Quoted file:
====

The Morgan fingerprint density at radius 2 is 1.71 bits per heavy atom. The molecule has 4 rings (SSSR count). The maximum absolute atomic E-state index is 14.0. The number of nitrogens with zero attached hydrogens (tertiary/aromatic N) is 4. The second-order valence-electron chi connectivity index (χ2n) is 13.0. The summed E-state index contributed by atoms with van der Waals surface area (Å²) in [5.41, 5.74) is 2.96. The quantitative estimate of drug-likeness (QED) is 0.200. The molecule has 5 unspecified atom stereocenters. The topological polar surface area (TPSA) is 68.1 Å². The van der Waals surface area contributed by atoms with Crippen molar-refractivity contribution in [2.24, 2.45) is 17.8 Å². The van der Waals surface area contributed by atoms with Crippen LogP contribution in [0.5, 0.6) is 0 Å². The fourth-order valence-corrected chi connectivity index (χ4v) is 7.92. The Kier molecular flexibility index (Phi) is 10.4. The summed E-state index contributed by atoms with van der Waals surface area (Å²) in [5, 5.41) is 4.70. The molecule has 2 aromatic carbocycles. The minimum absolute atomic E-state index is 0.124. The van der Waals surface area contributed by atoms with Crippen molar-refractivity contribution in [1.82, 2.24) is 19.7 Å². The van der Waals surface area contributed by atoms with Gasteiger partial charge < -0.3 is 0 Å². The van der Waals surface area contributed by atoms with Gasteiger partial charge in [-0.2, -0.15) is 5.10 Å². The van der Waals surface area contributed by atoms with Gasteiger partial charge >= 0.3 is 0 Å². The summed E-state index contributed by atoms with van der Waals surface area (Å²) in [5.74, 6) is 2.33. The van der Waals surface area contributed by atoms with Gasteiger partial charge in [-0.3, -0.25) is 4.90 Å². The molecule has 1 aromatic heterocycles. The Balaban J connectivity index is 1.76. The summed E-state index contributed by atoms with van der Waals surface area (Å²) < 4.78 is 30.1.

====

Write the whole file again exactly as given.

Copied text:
The Morgan fingerprint density at radius 2 is 1.71 bits per heavy atom. The molecule has 4 rings (SSSR count). The maximum absolute atomic E-state index is 14.0. The number of nitrogens with zero attached hydrogens (tertiary/aromatic N) is 4. The second-order valence-electron chi connectivity index (χ2n) is 13.0. The summed E-state index contributed by atoms with van der Waals surface area (Å²) in [5.41, 5.74) is 2.96. The quantitative estimate of drug-likeness (QED) is 0.200. The molecule has 5 unspecified atom stereocenters. The topological polar surface area (TPSA) is 68.1 Å². The van der Waals surface area contributed by atoms with Crippen molar-refractivity contribution in [2.24, 2.45) is 17.8 Å². The van der Waals surface area contributed by atoms with Crippen LogP contribution in [0.5, 0.6) is 0 Å². The fourth-order valence-corrected chi connectivity index (χ4v) is 7.92. The Kier molecular flexibility index (Phi) is 10.4. The summed E-state index contributed by atoms with van der Waals surface area (Å²) in [5, 5.41) is 4.70. The molecule has 2 aromatic carbocycles. The minimum absolute atomic E-state index is 0.124. The van der Waals surface area contributed by atoms with Crippen molar-refractivity contribution in [1.82, 2.24) is 19.7 Å². The van der Waals surface area contributed by atoms with Gasteiger partial charge < -0.3 is 0 Å². The van der Waals surface area contributed by atoms with Gasteiger partial charge in [-0.2, -0.15) is 5.10 Å². The van der Waals surface area contributed by atoms with Gasteiger partial charge >= 0.3 is 0 Å². The summed E-state index contributed by atoms with van der Waals surface area (Å²) in [5.74, 6) is 2.33. The van der Waals surface area contributed by atoms with Gasteiger partial charge in [-0.3, -0.25) is 4.90 Å². The molecule has 1 aromatic heterocycles. The Balaban J connectivity index is 1.76. The summed E-state index contributed by atoms with van der Waals surface area (Å²) < 4.78 is 30.1.